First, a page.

And on we march to the LCS! Unfortunately, one of the teams making that claim this year yet again is the Cardinals, who dispatched my Dodgers to the golf courses of Southern California for the second straight year. And one of the guys who helped set up their 412th-straight NLCS clash with the Giants was 23-year-old Shelby Miller, who pitched 5 2/3 reasonably strong innings in the Division Series clincher.
Now, if you rewind just two months to the beginning of August, this highlight would’ve been an improbable one to predict. At the time, Miller was staggering his way through a terribly disappointing sophomore campaign. His 4.14 ERA and 1.39 WHIP through July were paired with ugly strikeout and walk rates, resulting in a brief demotion from the rotation and an ownership rate that cratered at 67 percent in Sportsline leagues after the All-Star break. Hope for the breakout that many envisioned pre-season looked to be as fleeting as Miller’s command, and those with long-term dynasty league investments in the talented right-hander were exploring options to ship him for cents on the dollar as trading deadlines approached.
Well, some interesting things happened in August and September, and Miller’s tweaked his attack in ways that have produced far better results over his last eight starts and counting. So let’s take a look at what’s changed and what it may or may not mean for expectations heading into 2015.
Miller was drafted out of high school in the first round, 19th overall, by the St. Louis Cardinals in 2009. Any time an organization like the Cardinals that typically targets college arms breaks their mold and snaps up a high schooler in the first round, it’ll raise eyebrows, and when they sign him to a club-record $2.875 million bonus to pry him away from a strong college commitment, it ups the ante all the more. Miller was seen by scouts as one of the top high-school arms in the country thanks to a prototypical frame, balanced, clean mechanics, and a power arsenal. His four-seam fastball drew praise as one of the best pitches in the draft class, and while there were minor concerns about sloppy present command his athleticism and simple, repeatable delivery led scouts across the board to project improvement going forward.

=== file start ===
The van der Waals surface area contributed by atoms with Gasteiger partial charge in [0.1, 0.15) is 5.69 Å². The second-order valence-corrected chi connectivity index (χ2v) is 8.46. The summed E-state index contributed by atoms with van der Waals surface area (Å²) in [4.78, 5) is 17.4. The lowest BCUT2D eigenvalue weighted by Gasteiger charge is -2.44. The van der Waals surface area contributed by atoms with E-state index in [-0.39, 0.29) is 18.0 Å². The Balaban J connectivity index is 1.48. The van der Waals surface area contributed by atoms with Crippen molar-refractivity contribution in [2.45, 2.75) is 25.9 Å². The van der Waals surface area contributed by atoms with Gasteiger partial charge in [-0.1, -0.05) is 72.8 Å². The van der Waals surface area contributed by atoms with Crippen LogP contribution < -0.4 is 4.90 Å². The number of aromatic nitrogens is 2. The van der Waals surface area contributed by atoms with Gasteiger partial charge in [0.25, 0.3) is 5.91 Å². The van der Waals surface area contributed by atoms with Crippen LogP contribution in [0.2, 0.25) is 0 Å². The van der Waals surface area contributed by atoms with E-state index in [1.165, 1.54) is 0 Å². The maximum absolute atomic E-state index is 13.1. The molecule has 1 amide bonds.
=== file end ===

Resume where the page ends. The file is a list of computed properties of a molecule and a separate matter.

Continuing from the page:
Miller immediately jumped to the top of the Cardinals Top 11 prospect list after signing. He earned a full-season assignment to Quad Cities in 2010, where he continued to impress our own Kevin Goldstein over four viewings. He would hold on to the mantle of Cards’ top prospect for each of the next two years during his ascent up the minor league chain, cracking the top 10 of the 2012 BP 101 after dominating two levels. All systems appeared go. It was that year at Memphis of the Pacific Coast League, however, that the first red flags began to emerge. His fastball lost a tick of velocity and a full grade of projection, his secondaries stagnated, and concerns about his focus and commitment surfaced for the first time. He rebounded from a disastrous first-half ERA over six to return to dominant form in the second half and salvage his season, but some palpable damage had been done to his prospect standing.
Fast-forward two years, and Miller has produced a very uneven big league career to date. He’s posted stretches of absolute brilliance, most notably the first half of 2013 when he rocked a 2.02 ERA over his first ten starts of the season. But he’s also given fantasy owners long of stretches of avert-your-eyes terribleness. His command has come and gone with maddening inconsistency, leading to plenty of fantasy baseball frustration—at least up until the stretch run this summer, anyway.
What Wrong Right in 2014